In the Imaginary Future

Written with my Thursday night group with the prompts:  imaginary future, what will become of me, more than a little alarmed, flirting and fluttering, let’s get physical, light that you cannot see, what is surrender?—joining the winning side, a Sunday afternoon, living with it, huge, impetuous and prickly, Sweet William—my guitar, charming dork, cat

“In the imaginary future,” I said, “we will sleep late and lie in bed until Sunday afternoon, and when we get up we’ll eat chicken and dumplings.”

He grinned at me.  It was a game we played at dinner sometimes.  Especially on hard days, when we were eating canned beans with no pork or bacon, with nothing but ketchup packets for seasoning.  He closed his eyes, thoughtful. “In the imaginary future,” he said, “I will get another guitar and I’ll name it Sweet William.”  He opened his eyes and glanced at me quickly.  “Sorry,” he said, squeezing my hand.  I shrugged.  Sweet William was my huge tuxedo cat.  We hadn’t seen him in weeks, not since the fire came this way.

“In the imaginary future,” he continued in a fluttering, flirty voice, “we’ll get another cat, maybe two or three of them.”  I smiled weakly at this, wanting to balance the mood.  But I was sad, and no matter what he said he couldn’t change that.

When I fell in love with him, he was a charming dork, an intellectual, organized and analytical.  The war had brought out anger I didn’t think him capable of.  Sometimes to sooth him I would resort to seduction, but I didn’t feel like getting physical at this moment.  I chewed another spoonful of beans, worried he might get impetuous and prickly.  The night before he’d declared that in the imaginary future we should both just surrender, and join the winning side.  I told him not to talk like that, surely he was just tired.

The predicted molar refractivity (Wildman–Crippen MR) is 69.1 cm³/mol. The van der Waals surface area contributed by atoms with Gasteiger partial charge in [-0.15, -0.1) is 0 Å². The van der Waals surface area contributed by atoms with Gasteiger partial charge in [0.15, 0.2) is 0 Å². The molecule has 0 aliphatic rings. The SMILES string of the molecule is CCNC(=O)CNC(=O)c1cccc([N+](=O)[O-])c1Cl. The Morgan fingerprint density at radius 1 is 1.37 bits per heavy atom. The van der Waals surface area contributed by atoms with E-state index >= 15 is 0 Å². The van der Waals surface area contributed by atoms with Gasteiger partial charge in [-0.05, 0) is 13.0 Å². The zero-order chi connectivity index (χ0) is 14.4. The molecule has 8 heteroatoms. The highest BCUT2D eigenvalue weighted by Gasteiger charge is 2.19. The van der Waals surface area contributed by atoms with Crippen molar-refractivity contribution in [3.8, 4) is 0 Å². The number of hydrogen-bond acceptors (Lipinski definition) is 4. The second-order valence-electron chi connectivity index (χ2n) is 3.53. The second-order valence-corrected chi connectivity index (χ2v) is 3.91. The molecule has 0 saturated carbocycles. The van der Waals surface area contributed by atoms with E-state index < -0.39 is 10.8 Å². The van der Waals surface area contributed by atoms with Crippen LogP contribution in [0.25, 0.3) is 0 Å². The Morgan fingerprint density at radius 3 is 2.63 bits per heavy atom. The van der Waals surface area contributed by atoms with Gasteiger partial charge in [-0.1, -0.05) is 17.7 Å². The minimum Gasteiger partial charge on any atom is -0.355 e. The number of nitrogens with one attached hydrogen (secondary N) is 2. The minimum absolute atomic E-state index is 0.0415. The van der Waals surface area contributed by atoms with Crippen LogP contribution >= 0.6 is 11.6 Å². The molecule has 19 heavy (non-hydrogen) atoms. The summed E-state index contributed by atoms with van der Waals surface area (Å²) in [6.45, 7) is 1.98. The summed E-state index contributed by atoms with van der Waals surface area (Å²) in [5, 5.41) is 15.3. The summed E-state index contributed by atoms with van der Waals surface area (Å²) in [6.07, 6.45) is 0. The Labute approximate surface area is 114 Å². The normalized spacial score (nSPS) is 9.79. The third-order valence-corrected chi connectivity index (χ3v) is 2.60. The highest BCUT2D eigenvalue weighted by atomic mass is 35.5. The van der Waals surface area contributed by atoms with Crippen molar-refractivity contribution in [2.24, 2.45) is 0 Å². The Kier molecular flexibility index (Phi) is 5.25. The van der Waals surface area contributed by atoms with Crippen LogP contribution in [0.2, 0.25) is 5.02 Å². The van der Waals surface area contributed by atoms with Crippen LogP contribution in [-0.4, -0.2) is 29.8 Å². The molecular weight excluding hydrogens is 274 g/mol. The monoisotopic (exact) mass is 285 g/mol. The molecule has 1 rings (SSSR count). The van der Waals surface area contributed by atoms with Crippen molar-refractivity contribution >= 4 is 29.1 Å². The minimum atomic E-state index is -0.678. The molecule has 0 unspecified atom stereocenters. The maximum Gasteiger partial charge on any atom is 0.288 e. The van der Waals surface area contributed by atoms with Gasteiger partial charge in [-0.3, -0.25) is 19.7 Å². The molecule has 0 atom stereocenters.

“There is a light,” I told him.  “We just can’t see it yet.”

It was the type of thing we’d say to each other, to calm each other down.  But he looked at me, his mouth and jaw as tight as a clenched fist and I was more than a little alarmed.  What would become of me if he lost it, if he felt he couldn’t go on, if he decided to desert?

Tonight he bowed his head and I couldn’t read his mood.  He stood up and stared out the window.  “Oh, hey,” he yelled gleefully.  “I almost forgot.  I found a packet of cookies.”


“Yeah.”  He reached for his backpack and pulled out a sleeve of some generic sandwich cookies, some imitation Oreos.  I didn’t ask where they’d come from.  Probably from a bombed out house, the dead residents still at the kitchen table, or maybe he’d found it in a grocery bag at the feet of a dead man, picked off by a sniper in the street.  It was a relief when he told me he found the sealed package in a garbage can.

We each took one, then touched them lightly together before we took a bite, as if we were clinking champagne glasses.  “In the imaginary future,” he said firmly, “we will always be together.”

“Yes,” I echoed, my voice equally resolute.  “In the imaginary future.”

Photo by Donald Giannatti at Unsplash

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